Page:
Pale Swallowwort

Cynanchum rossicum

Common Name: Pale swallowwort (a.k.a. Russian swallowwort)
Scientific Name: Cynanchum rossicum
Family: Asclepiadaceae
Growth Form: Herbaceous vine
Native Range: Eastern Europe
Alien Range: Northeastern United States and Canada
Introduction: Pale swallowwort was introduced as an ornamental plant in the late 1800s.  It has since escaped from cultivation and spread by seed.
Description: ·Leaves: Simple, opposite and smooth with entire margins.  5-10 cm (2-4 in.) Oblong or ovate in shape.  Dark green.

·Stem: Smooth, un-branched.  Can wind around other plants and trees, growing 1-2 m (3-6 ft.) long.

·Flowers: Maroon, dark pink, or yellowish brown, corolla of 5 lobes.  Lobes thick and triangular.  Hairless.  Inflorescences of 6-10 flowers occur at leaf axils from .5-1.5 cm (.25-.5 in.) stalks.  Present from June to September.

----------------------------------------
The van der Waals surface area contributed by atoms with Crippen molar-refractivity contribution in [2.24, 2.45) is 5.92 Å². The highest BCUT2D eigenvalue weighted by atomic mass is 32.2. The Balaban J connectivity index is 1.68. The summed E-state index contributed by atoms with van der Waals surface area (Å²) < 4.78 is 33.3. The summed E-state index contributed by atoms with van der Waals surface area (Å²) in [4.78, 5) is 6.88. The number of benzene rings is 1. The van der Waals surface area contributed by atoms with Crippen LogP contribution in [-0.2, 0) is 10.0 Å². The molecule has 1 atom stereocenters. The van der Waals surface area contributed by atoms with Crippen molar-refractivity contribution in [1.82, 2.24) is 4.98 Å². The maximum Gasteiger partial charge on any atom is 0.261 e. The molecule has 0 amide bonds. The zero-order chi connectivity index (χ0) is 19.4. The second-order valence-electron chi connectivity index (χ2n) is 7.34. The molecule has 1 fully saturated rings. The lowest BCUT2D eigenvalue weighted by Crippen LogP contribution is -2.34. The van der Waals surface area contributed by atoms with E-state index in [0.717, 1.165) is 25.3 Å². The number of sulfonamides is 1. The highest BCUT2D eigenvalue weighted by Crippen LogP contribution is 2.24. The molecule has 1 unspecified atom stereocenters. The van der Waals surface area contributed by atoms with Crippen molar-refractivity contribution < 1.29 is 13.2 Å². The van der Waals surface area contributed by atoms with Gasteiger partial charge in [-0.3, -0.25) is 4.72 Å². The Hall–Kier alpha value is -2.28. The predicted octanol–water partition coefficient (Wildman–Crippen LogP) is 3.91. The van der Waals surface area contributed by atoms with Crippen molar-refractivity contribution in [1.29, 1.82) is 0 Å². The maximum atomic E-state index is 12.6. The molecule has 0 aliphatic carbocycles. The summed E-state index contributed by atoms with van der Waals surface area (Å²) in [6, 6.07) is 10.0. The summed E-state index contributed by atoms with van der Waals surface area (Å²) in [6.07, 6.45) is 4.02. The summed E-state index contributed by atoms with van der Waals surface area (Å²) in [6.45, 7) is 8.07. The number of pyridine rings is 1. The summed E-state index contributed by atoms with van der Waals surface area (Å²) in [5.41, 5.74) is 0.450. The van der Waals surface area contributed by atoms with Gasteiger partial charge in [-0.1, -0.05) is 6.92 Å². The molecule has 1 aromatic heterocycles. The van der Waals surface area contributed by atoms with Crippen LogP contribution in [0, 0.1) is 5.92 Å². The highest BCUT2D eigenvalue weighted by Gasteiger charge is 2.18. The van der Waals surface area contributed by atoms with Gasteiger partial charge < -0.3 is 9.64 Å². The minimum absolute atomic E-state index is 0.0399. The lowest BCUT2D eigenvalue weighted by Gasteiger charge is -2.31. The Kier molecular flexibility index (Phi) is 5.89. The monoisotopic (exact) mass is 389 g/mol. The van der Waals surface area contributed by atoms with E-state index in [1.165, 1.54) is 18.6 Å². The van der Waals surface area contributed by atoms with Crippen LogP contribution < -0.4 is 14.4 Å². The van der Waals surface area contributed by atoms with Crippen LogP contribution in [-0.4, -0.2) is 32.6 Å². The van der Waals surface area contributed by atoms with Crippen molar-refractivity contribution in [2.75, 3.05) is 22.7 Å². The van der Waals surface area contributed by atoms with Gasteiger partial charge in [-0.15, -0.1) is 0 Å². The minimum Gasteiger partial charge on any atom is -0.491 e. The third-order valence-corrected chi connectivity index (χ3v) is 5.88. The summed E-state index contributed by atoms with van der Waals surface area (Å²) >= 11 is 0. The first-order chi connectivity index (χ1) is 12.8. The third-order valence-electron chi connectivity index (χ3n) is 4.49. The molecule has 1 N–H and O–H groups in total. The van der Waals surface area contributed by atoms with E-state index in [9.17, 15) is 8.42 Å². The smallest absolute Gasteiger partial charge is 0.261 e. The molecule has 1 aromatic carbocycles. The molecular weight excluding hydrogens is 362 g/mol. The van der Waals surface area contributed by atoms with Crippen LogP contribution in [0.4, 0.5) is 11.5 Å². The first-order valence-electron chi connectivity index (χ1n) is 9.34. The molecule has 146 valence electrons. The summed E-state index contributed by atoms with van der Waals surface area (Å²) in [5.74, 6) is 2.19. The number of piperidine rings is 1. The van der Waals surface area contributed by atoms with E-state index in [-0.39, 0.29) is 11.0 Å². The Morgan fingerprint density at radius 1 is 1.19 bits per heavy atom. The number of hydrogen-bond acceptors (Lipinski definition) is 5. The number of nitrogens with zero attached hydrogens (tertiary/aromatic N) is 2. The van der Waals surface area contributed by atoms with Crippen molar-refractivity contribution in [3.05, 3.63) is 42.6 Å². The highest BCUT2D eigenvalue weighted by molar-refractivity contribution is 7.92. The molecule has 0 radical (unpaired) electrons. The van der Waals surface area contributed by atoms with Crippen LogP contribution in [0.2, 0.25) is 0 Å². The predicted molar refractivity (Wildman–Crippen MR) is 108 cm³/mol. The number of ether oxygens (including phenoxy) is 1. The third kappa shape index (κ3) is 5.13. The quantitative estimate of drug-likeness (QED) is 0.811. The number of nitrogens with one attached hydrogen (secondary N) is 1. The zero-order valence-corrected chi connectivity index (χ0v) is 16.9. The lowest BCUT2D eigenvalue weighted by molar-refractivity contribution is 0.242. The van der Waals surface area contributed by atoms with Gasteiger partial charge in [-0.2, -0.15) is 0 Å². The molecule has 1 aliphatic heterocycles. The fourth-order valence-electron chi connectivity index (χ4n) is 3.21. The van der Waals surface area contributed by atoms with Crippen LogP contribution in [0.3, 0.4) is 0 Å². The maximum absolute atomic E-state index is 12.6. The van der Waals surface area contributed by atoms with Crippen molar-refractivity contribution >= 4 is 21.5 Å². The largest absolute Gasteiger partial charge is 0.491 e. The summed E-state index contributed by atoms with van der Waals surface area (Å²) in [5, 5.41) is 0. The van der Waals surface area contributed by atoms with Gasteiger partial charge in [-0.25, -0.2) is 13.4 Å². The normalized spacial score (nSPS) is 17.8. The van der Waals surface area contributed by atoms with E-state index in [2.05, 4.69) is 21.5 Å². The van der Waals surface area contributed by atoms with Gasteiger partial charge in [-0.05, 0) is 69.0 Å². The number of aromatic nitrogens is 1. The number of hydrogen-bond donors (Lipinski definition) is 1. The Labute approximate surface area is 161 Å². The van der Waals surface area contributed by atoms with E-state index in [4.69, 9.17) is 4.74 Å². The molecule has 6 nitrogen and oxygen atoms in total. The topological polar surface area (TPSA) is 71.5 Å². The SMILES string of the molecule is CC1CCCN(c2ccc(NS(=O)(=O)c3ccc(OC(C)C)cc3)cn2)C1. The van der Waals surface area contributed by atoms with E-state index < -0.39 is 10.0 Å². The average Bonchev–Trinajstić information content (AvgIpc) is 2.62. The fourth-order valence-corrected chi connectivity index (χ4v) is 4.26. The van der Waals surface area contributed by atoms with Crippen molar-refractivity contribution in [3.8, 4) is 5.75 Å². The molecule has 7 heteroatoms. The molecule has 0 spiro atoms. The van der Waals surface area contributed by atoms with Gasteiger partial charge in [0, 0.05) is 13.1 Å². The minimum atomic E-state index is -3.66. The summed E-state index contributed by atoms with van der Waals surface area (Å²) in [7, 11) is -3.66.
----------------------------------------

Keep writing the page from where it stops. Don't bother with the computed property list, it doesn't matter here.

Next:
·Fruit: Green pod. Light brown when mature. Paired.  4-7 cm (2-3 in.) long; thin, elliptical shape.  Persist through winter. Contain flat, brown, elliptical seeds.  5-7 mm long.  Tuft of fine hair at one end.
Threats: Forms dense stands in disturbed areas such as Christmas tree plantations, nursery crops, alfalfa and conservation habitats.  Shades out native vegetation, reduces biodiversity, can strangle trees and shrubs as it winds around them.  Displaces goldenrod, which is a host plant for Monarch butterfly eggs.
Fun Facts: Some people are allergic to the sap of pale swallowwort.  It causes redness, itching, and swelling.
English ivy on a tree
English ivy taking over a tree